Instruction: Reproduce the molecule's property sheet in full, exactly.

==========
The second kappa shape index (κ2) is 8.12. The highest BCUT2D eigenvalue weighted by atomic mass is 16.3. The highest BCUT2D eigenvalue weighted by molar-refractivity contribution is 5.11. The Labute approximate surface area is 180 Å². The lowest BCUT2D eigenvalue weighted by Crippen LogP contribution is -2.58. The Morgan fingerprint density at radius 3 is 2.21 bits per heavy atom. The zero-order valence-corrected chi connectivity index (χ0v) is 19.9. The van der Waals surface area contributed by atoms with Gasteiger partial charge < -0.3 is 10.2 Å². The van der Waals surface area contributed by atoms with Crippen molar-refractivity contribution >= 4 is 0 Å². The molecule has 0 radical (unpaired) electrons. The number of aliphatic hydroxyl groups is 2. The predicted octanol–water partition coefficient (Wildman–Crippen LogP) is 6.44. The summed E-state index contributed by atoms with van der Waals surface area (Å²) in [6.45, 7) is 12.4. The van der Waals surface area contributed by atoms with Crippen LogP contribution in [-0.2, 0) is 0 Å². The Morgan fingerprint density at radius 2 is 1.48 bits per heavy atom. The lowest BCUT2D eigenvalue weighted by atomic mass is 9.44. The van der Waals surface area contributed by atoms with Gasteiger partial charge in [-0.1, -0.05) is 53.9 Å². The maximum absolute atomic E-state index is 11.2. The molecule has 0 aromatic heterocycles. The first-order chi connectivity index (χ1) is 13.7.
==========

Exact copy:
The second kappa shape index (κ2) is 8.12. The highest BCUT2D eigenvalue weighted by atomic mass is 16.3. The highest BCUT2D eigenvalue weighted by molar-refractivity contribution is 5.11. The Labute approximate surface area is 180 Å². The lowest BCUT2D eigenvalue weighted by Crippen LogP contribution is -2.58. The Morgan fingerprint density at radius 3 is 2.21 bits per heavy atom. The zero-order valence-corrected chi connectivity index (χ0v) is 19.9. The van der Waals surface area contributed by atoms with Gasteiger partial charge < -0.3 is 10.2 Å². The van der Waals surface area contributed by atoms with Crippen molar-refractivity contribution >= 4 is 0 Å². The molecule has 0 radical (unpaired) electrons. The number of aliphatic hydroxyl groups is 2. The predicted octanol–water partition coefficient (Wildman–Crippen LogP) is 6.44. The summed E-state index contributed by atoms with van der Waals surface area (Å²) in [6.45, 7) is 12.4. The van der Waals surface area contributed by atoms with Crippen LogP contribution in [-0.2, 0) is 0 Å². The Morgan fingerprint density at radius 2 is 1.48 bits per heavy atom. The lowest BCUT2D eigenvalue weighted by atomic mass is 9.44. The van der Waals surface area contributed by atoms with Gasteiger partial charge in [-0.1, -0.05) is 53.9 Å². The maximum absolute atomic E-state index is 11.2. The molecule has 0 aromatic heterocycles. The first-order chi connectivity index (χ1) is 13.7.